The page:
Trial set in Mount employee dispute
Former assistant dean’s lawsuit claims wrongful termination
U.S. District Judge Kim R. Gibson in Johnstown has set a July 13 date for the start of a civil trial in which a former Mount Aloysius College employee will claim he was improperly terminated in 2012.
Larry Brugh was an assistant dean of student affairs and director of career services at Mount Aloysius, located in Cresson.
In July 2012, college President Thomas Foley transferred Brugh to the Department of Academic Affairs, removing his title as assistant dean of student affairs, but keeping his title as director of career services.
His salary remained the same, and Foley maintained that the change in job status was because he wanted Brugh to “focus his energies on students.”
According to an opinion issued by Judge Gibson this month, Brugh initially seemed to agree with the decision but retained an attorney, James Carroll of Pittsburgh, who contended Brugh had been demoted as retaliation for making past complaints against the school.
The judge’s opinion indicated that evidence has been produced showing that Foley was upset that Brugh retained an attorney, and in December 2012, Foley gave Brugh, a 27-year employee of the college, the option to resign or be terminated.
Gibson said there is a dispute between the parties, with Brugh maintaining that Foley told him he was being terminated because his attorney had sent letters to the college complaining about Brugh’s reassignment.
Foley and the college deny that alleged comment.
At about the same time, Brugh’s wife, Suzanne — who previously had worked at Mount Aloysius but resigned on good terms to accept a job at another college — was terminated as the clock operator for the college basketball games.
Both Larry Brugh and Suzanne Brugh filed federal lawsuits arguing their civil rights under Title VII of the U.S. Civil Rights Act had been breached.
To clear the way for trial, Gibson denied dismissal of Larry Brugh’s claim that his termination was in retaliation for his retention of legal representation.
In his opinion, the judge concluded: “Here, there is sufficient direct evidence for a factfinder (jury) to conclude that retaliatory animus motivated President Foley’s decision to terminate Larry.”
The judge, however, dismissed a claim that Brugh’s reassignment stemmed from retaliation for Brugh’s complaints about the college and its work environment over the years.
The college argued that Brugh’s reassignment was not a demotion, and the judge stated, “The Brughs failed to produce evidence from which a reasonable jury could conclude that Larry’s reassignment constituted a materially adverse action or that it was adverse in any way.”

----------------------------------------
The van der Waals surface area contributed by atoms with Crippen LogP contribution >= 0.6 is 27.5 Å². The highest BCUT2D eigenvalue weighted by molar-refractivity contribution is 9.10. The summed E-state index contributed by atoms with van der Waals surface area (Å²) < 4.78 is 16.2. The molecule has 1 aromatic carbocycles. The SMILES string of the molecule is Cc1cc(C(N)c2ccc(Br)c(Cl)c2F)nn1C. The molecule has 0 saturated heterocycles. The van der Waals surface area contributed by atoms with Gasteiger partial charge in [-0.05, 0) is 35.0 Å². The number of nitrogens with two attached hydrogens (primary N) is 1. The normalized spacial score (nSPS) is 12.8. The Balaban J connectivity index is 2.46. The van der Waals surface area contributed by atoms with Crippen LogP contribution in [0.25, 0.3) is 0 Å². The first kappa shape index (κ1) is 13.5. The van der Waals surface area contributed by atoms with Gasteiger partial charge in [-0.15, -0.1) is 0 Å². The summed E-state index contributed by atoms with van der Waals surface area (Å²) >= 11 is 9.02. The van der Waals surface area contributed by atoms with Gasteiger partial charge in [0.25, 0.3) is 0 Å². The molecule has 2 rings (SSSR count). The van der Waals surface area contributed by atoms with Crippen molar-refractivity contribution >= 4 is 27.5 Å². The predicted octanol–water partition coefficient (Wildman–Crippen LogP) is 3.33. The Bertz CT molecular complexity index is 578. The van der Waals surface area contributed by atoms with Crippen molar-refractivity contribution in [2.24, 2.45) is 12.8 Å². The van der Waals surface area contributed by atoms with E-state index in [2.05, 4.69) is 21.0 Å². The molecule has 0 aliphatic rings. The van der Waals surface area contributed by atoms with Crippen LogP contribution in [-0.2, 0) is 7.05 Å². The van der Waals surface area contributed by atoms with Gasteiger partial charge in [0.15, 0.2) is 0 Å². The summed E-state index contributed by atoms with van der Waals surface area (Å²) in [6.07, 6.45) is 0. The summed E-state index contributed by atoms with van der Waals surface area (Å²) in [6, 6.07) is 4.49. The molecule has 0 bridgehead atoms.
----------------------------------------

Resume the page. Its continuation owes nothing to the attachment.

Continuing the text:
The judge also dismissed Suzanne Brugh’s complaint, contending that, as clock operator for the basketball program, she was not a college employee, but an independent contractor.
The college argued that it terminated Suzanne Brugh because it wanted the position filled by a college employee.
While the lawsuit by Larry Brugh revolves around more recent events, his complaints against the college go back to 1992, the judge pointed out.
At that time, as director of career services, Brugh became aware that an applicant for the position of men’s basketball coach, Lynn Ramage, an African American, had been denied the job because his wife was Caucasian.
Larry Brugh objected to the discrimination and agreed to be a witness for Ramage, who filed a federal lawsuit. The lawsuit was settled out of court.
Brugh contended he was retaliated against by the college for his anti-discrimination stance.
Gibson’s opinion reviewed many incidents throughout the ’90s in which Larry Brugh complained about his treatment and became angry at times, according to the college.
Foley became president of the college in 2010, and after a dispute between Brugh and a supervisor, Foley convened a committee and reviewed Brugh’s file. That series of events allegedly led to Brugh’s reassignment.
The judge, in his opinion, discussed a conversation the Brughs had with a senior vice-president for administration.
During a lunch meeting, the Brughs outlined the “hostile work environment” they encountered during the 1990s was a result of Larry’s objections to the discrimination against Ramage, and about the harm they suffered due to Larry Brugh’s stand against discrimination.
Foley resigned his position with Mount Aloysius in 2018 to become president of the Association of Independent Colleges and Universities of Pennsylvania.